Thursday, August 09, 2007

Boston Beat: A Bridge Too Far...From Stable...

Spotlight on Minneapolis Bridge Disaster

Today in the theme of the I-35W Bridge, we move east to Boston to discuss a famous and historic structure which is nonetheless emblematic of the problems Minneapolis brought to the fore. Boston's Longfellow Bridge, also known as the Salt and Pepper Bridge (for its Salt & Pepper shaker-esque minarets), has become a visible example of this state's grotesque backlog of maintenance.

The Longfellow is arguably the most important single span between Boston and Cambridge. While several bridges carry cars and people between the two cities, it is the only one which carries cars, pedestrians, and the MBTA's Red Line. According to the Boston Herald, some 50,000 cars and 100,000 Red Line passengers cross the bridge daily.

The Longfellow has fallen on hard times. The deck, particularly under the tracks needs rehabilitation. The stone has been known to chip and God knows what work needs to be done to the piers that sit in the Charles River. Plans for repairs exceed $200 million. A fire in May under the Charles/MGH station have undoubtedly only complicated matters. The century-old bridge's last major rehab was in 1959, with some nominal work done in 2002. An ed-op piece in the Boston Globe, from which some of this entry's info was gleaned, was published on Longfellow's centennial, July 31, the day before the I-35W collapse.

is just the same as many deficient structures. In lean times, maintenance gets the axe. Legislators' are reluctant to spend the necessary money or take it from somewhere else. We need to make sure that the unnecessary high-level positions in the Turnpike Authority or the MBTA are well-endowed, but the structures they oversee? Not so much. UMASS is another great example. Sure physical plant is deteriorating, but God forbid we cut back on top-level management.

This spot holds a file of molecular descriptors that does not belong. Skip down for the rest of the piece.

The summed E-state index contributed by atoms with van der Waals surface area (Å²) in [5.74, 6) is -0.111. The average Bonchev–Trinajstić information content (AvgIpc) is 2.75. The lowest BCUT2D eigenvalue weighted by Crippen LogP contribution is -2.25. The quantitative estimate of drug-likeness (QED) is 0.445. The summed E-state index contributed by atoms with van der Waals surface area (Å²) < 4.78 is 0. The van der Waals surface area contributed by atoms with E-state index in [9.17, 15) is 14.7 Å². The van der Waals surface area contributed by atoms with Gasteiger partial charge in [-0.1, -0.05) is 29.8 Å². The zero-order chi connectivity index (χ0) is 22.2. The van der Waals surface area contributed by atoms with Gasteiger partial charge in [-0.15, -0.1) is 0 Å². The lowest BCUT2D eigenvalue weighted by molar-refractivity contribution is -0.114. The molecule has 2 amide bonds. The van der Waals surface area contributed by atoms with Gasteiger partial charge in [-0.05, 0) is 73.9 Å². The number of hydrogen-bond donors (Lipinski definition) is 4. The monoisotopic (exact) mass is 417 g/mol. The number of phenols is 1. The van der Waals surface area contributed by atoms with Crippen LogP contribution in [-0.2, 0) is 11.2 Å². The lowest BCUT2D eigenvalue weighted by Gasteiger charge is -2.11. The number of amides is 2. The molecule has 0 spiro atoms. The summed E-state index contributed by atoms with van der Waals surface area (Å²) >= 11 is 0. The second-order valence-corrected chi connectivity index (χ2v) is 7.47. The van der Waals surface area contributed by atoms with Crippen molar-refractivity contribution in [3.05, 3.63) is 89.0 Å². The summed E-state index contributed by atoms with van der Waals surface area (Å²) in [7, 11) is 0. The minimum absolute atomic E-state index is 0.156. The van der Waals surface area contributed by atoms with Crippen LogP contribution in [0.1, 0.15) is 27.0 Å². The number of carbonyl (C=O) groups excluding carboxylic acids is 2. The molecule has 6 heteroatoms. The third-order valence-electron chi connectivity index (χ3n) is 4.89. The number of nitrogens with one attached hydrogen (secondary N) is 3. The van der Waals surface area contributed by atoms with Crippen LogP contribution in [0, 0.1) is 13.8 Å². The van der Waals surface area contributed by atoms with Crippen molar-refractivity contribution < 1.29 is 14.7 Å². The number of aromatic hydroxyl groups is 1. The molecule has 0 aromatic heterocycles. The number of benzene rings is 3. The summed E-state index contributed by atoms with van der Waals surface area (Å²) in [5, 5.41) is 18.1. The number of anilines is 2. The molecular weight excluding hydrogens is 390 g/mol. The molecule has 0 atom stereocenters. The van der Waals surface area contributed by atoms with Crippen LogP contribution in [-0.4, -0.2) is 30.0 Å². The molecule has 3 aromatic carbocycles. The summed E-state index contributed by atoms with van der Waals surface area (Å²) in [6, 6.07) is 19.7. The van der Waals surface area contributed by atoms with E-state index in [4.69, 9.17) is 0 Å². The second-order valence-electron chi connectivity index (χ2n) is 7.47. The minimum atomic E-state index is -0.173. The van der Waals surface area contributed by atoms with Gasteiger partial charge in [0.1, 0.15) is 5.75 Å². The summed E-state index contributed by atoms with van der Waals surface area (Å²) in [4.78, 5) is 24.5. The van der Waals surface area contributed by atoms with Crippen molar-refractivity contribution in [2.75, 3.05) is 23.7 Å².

Returning to Boston, we see Longfellow's issues repeated in Storrow Drive. A tunnel in the Back Bay is in dire need of repair. The only options that get the job done quickly mandate traffic diversion onto city streets. God Forbid the Brahmans' face that kind of disturbance! However, had repairs been kept up, we would not even be having this conversation. Admittedly, Longfellow and Storrow Drive are both victims of the former Metropolitan District Commission a state entity that was engorged with patronage and corruption until finally being merged into the current Department of Conservation and Recreation in 2003. The DCR in fact cannot pay for rehabs of the Longfellow itself, instead needed to beg, borrow, steal form the Highway Dept.

The MBTA is even more guilty spending itself into massive debt on "station improvement projects" while the tracks and signals go to Hell. Sure the station is nice, but the ride is slow, late, and pathetic.

So as we return to Longfellow, we see that reconstruction is not even scheduled to begin for another three years. We are told that assessments on the piers need to be completed before any further work is done. Undoubtedly, the token competitive bidding process is partly responsible for the delay beyond that. Frankly, after Minneapolis and our state's wonderful work-to-the-lowest-bidder job on the Big Dig and its cave-in on that poor woman, our legislature should take a deep breath and just cut some fat (starting with themselves), and let us swallow the pill of fast-track bid. The current system is barely better than Halliburton-like no-bid so let's not get all over ourselves about fairness. We could potentially save some lives and get our infrastructure in order. We owe to ourselves and to the patriarchs of our transportation apparatus such as Longfellow.

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